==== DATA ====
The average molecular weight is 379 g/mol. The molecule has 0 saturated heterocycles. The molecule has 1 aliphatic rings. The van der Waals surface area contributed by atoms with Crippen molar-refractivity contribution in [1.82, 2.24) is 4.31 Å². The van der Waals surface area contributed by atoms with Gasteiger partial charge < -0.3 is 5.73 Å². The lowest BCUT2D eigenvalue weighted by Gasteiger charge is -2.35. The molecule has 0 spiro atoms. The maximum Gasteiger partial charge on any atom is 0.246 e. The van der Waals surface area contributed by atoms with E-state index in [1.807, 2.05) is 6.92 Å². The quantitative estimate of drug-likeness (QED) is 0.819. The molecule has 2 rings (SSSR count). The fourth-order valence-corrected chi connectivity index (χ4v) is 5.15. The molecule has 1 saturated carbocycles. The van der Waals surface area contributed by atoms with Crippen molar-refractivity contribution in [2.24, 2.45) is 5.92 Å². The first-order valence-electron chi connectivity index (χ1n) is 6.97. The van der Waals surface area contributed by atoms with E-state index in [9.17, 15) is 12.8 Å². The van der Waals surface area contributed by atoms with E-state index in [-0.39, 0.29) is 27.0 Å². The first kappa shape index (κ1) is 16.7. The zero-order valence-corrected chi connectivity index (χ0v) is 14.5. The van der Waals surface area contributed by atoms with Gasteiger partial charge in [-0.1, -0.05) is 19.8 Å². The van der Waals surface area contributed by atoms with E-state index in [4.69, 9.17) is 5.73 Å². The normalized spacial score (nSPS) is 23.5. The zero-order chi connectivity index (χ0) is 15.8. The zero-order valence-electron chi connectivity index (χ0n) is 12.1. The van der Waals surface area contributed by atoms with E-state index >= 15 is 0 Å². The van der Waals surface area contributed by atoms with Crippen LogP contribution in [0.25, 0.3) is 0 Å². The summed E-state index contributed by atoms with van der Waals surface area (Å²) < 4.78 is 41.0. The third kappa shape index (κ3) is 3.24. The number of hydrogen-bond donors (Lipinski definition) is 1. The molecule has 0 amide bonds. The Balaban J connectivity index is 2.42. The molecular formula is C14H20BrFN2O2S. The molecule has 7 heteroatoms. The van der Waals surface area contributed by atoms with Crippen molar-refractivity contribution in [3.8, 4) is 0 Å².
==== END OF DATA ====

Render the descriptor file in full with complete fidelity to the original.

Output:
The average molecular weight is 379 g/mol. The molecule has 0 saturated heterocycles. The molecule has 1 aliphatic rings. The van der Waals surface area contributed by atoms with Crippen molar-refractivity contribution in [1.82, 2.24) is 4.31 Å². The van der Waals surface area contributed by atoms with Gasteiger partial charge < -0.3 is 5.73 Å². The lowest BCUT2D eigenvalue weighted by Gasteiger charge is -2.35. The molecule has 0 spiro atoms. The maximum Gasteiger partial charge on any atom is 0.246 e. The van der Waals surface area contributed by atoms with E-state index in [1.807, 2.05) is 6.92 Å². The quantitative estimate of drug-likeness (QED) is 0.819. The molecule has 2 rings (SSSR count). The fourth-order valence-corrected chi connectivity index (χ4v) is 5.15. The molecule has 1 saturated carbocycles. The van der Waals surface area contributed by atoms with Crippen molar-refractivity contribution in [2.24, 2.45) is 5.92 Å². The first-order valence-electron chi connectivity index (χ1n) is 6.97. The van der Waals surface area contributed by atoms with E-state index in [9.17, 15) is 12.8 Å². The van der Waals surface area contributed by atoms with E-state index in [-0.39, 0.29) is 27.0 Å². The first kappa shape index (κ1) is 16.7. The zero-order valence-corrected chi connectivity index (χ0v) is 14.5. The van der Waals surface area contributed by atoms with Gasteiger partial charge in [-0.1, -0.05) is 19.8 Å². The van der Waals surface area contributed by atoms with E-state index in [4.69, 9.17) is 5.73 Å². The normalized spacial score (nSPS) is 23.5. The zero-order chi connectivity index (χ0) is 15.8. The zero-order valence-electron chi connectivity index (χ0n) is 12.1. The van der Waals surface area contributed by atoms with E-state index >= 15 is 0 Å². The van der Waals surface area contributed by atoms with Crippen LogP contribution in [0.25, 0.3) is 0 Å². The summed E-state index contributed by atoms with van der Waals surface area (Å²) < 4.78 is 41.0. The third kappa shape index (κ3) is 3.24. The number of hydrogen-bond donors (Lipinski definition) is 1. The molecule has 0 amide bonds. The Balaban J connectivity index is 2.42. The molecular formula is C14H20BrFN2O2S. The molecule has 7 heteroatoms. The van der Waals surface area contributed by atoms with Crippen molar-refractivity contribution in [3.8, 4) is 0 Å².